Only Child: A novel
Released the week before the horrifying school shooting in Parkland, Rhiannon Navin’s debut novel Only Child is upsettingly timely. Seven-year-old Zach Taylor hides with his fellow classmates in a storage closet when a teenage gunman storms through his elementary school. As the title of the book suggests, Zach’s older brother, Andy, does not survive the attack. Overcome with grief, Zach’s mother places blame on the shooter’s parents and leads a group of victims’ parents seeking retribution. Her focused persistence widens the preexisting cracks in the family. Confused by the entire emotional mess, Zach retreats to his secret hideout and reads through a stack of Magic Tree House books in order to parse his conflicted feelings. What he discovers in the aftermath of tragedy is hopeful and inspiring.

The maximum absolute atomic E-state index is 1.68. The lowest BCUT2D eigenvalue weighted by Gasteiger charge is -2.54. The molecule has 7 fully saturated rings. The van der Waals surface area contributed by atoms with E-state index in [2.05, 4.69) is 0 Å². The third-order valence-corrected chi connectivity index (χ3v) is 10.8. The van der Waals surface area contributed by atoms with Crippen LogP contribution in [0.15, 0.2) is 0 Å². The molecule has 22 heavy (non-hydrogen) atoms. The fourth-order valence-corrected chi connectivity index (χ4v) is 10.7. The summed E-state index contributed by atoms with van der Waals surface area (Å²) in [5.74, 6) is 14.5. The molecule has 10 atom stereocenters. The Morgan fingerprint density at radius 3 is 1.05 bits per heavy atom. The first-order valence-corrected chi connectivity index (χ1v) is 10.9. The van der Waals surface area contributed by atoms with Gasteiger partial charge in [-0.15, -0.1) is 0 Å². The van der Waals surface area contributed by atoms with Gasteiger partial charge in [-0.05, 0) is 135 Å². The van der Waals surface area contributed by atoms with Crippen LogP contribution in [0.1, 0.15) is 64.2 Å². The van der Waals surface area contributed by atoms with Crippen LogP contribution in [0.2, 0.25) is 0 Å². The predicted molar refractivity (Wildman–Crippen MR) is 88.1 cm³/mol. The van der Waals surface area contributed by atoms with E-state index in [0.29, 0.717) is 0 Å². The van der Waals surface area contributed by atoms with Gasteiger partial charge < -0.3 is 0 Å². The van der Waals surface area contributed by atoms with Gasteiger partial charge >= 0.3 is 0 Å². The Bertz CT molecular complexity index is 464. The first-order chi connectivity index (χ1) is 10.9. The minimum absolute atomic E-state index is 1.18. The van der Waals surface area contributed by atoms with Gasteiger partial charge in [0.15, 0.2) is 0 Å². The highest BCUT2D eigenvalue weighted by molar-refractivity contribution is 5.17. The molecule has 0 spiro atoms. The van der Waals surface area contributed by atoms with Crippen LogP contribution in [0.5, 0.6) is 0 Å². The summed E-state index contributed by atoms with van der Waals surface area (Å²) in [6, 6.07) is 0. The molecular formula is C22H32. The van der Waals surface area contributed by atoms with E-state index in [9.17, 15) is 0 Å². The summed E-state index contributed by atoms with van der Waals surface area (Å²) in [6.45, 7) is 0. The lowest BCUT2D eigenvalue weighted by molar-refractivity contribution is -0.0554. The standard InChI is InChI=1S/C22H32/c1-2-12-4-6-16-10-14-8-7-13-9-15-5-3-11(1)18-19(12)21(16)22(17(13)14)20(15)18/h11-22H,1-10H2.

Navin does a spectacular job at consistently articulating Zach’s voice, which is both genuine and poignant. Some readers will find the child’s narration to be off-putting, while others will think it is riveting. Regardless, it is difficult not to sympathize with such a sweetly naive, brutally honest, and heartbreakingly distressed boy. An underdeveloped subplot that exposes Mr. Taylor’s infidelity is distracting, and Mrs. Taylor’s driving fury feels contrived, particularly because she turns to anger so quickly in her grieving process. However, Only Child is achingly powerful, astutely written, and offers a promising message on empathy. This is a solid debut that deserves attention.
|Page Count||304 pages|
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